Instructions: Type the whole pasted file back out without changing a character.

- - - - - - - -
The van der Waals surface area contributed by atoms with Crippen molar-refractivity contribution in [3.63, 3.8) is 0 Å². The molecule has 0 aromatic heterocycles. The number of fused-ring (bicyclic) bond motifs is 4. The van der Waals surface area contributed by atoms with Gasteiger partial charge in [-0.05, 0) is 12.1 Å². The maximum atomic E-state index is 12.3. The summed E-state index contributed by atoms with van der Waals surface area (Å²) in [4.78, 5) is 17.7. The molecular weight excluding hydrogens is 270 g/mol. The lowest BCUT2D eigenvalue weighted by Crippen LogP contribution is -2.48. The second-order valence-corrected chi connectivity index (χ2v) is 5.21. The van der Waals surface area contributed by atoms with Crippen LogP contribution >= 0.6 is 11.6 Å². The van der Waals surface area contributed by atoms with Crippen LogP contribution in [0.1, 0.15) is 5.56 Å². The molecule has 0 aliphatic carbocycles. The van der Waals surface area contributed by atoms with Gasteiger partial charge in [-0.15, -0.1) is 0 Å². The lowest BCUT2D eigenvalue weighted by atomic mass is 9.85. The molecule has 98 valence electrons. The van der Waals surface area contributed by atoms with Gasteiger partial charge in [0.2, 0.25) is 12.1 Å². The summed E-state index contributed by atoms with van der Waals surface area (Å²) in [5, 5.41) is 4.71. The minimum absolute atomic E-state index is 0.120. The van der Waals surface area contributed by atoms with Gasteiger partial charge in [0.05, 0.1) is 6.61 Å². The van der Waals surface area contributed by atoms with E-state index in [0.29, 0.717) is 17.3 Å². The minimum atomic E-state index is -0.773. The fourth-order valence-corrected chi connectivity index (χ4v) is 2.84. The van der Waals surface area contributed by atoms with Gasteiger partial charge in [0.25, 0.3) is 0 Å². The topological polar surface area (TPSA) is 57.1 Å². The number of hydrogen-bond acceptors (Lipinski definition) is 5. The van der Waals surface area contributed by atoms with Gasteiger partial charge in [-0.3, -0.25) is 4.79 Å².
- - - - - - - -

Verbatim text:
The van der Waals surface area contributed by atoms with Crippen molar-refractivity contribution in [3.63, 3.8) is 0 Å². The molecule has 0 aromatic heterocycles. The number of fused-ring (bicyclic) bond motifs is 4. The van der Waals surface area contributed by atoms with Gasteiger partial charge in [-0.05, 0) is 12.1 Å². The maximum atomic E-state index is 12.3. The summed E-state index contributed by atoms with van der Waals surface area (Å²) in [4.78, 5) is 17.7. The molecular weight excluding hydrogens is 270 g/mol. The lowest BCUT2D eigenvalue weighted by Crippen LogP contribution is -2.48. The second-order valence-corrected chi connectivity index (χ2v) is 5.21. The van der Waals surface area contributed by atoms with Crippen LogP contribution >= 0.6 is 11.6 Å². The van der Waals surface area contributed by atoms with Crippen LogP contribution in [0.1, 0.15) is 5.56 Å². The molecule has 0 aliphatic carbocycles. The van der Waals surface area contributed by atoms with Gasteiger partial charge in [-0.15, -0.1) is 0 Å². The lowest BCUT2D eigenvalue weighted by atomic mass is 9.85. The molecule has 98 valence electrons. The van der Waals surface area contributed by atoms with Gasteiger partial charge in [0.2, 0.25) is 12.1 Å². The summed E-state index contributed by atoms with van der Waals surface area (Å²) in [5, 5.41) is 4.71. The minimum absolute atomic E-state index is 0.120. The van der Waals surface area contributed by atoms with Gasteiger partial charge in [0.05, 0.1) is 6.61 Å². The van der Waals surface area contributed by atoms with E-state index in [0.29, 0.717) is 17.3 Å². The minimum atomic E-state index is -0.773. The fourth-order valence-corrected chi connectivity index (χ4v) is 2.84. The van der Waals surface area contributed by atoms with Gasteiger partial charge in [0.25, 0.3) is 0 Å². The topological polar surface area (TPSA) is 57.1 Å². The number of hydrogen-bond acceptors (Lipinski definition) is 5. The van der Waals surface area contributed by atoms with Gasteiger partial charge in [-0.3, -0.25) is 4.79 Å².